Third-year Ryerson student Musa Raveendran didn’t realize being an uncle would add value to his resumé.
But with the help of Student Life’s new program “Level Up,” Raveendran said the program helped him recognize the valuable transferable skills, such as organization, time management and innovation, he’s developed through being an uncle.
“Using these various forms of documentation, I was able to discover the transferable skills that I developed in my role,” said Raveendran. “These transferable skills allowed me to create a description for my position, which I put towards my LinkedIn, and for future positions.”
Level Up is a platform on Ryerson’s D2L that provides a set of tools to help students generate value from their own experiences and build their resumé.
Last year’s pilot included 153 student participants who led the Student Life team. They successfully made it a student-wide initiative for the 2017-18 year.
The program’s mission is to act as a reflective process, which helps students identify their accomplishments on campus and in their communities, as well as articulate them.
“Learning outside of the classroom is just as important as academics,” said Kaitlin Taylor-Asquini of Student Life.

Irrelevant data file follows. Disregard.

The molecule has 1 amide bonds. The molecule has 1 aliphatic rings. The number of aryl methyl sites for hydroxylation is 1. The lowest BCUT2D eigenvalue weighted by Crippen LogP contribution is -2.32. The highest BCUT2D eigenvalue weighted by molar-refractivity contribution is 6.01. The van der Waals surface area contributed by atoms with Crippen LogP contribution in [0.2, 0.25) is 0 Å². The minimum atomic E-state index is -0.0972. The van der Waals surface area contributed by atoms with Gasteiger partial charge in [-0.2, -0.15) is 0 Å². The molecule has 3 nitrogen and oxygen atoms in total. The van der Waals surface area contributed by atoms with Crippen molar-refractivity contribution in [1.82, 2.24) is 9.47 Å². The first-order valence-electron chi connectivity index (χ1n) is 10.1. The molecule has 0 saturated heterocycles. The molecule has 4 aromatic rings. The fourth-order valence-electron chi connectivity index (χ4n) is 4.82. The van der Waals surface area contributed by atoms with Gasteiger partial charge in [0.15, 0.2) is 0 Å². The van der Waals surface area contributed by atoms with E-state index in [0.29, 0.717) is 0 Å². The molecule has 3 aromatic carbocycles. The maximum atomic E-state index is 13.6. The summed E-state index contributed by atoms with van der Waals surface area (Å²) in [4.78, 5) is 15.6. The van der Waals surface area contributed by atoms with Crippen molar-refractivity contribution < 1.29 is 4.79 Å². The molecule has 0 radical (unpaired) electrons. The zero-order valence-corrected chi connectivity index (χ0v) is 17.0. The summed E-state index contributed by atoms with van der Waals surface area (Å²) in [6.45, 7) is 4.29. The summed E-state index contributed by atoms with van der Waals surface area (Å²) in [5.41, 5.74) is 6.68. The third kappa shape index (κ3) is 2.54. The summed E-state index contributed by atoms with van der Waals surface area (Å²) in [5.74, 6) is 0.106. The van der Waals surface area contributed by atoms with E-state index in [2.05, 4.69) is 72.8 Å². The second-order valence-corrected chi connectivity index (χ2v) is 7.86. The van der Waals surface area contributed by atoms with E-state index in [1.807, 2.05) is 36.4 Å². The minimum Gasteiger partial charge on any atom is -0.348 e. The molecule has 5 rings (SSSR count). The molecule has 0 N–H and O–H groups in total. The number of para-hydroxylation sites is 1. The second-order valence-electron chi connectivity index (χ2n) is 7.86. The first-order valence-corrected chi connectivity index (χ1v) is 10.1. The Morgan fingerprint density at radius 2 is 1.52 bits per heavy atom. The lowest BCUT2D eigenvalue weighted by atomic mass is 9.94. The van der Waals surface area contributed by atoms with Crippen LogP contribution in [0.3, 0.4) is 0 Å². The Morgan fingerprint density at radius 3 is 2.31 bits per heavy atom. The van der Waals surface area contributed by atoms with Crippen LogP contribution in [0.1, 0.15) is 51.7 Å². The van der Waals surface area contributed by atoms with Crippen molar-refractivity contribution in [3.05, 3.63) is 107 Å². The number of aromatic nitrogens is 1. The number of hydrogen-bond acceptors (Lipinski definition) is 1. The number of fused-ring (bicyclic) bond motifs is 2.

Level Up was created differently from other co-curricular recognition programs, which typically recognize academic efforts over community involvement and seek faculty approval.
Fifth-year student Emily Marvel said learning her strengths in the online assessment was her greatest takeaway from the program, as well as receiving support and guidance throughout the process.
The online strengths assessment run by StrengthsFinder identifies students’ top five natural talents as well as strategies to apply these strengths.
“Being able to communicate all the skills and experiences that we do have, in addition to the knowledge we’ve gained in the classroom, gives a future employer a better idea of who we are and why they should hire us,” said Marvel.
Another tool provided in the D2L Level Up portal is an e-portfolio. The customizable e-portfolio helps guide students by tracking and engaging with their experiences and documenting their skills through text, photos and voice clips.
Ryerson grad, Karen Espinola, participated in the Level Up pilot.
“I would say that all of the work I have put in with different student groups, on-campus or off-campus jobs, or volunteering in my community are the best reflection of me,” said Espinola.
She added that being able to curate a multi-dimensional resumé that includes all of her experiences, not just those at Ryerson, is the most important message she wants to convey to her future employers.
Taylor-Asquini, who consults who asks for help with the process, said: “By finding ways to engage with their community and capture experiences, students discover what they like and what they’re good at, making critical reflection and connecting the dots in learning a bit easier.”
Level Up’s online portal also helps students narrow down valuable campus groups and programs that could be of interest for Fall 2017, including workshops offered by Student Life.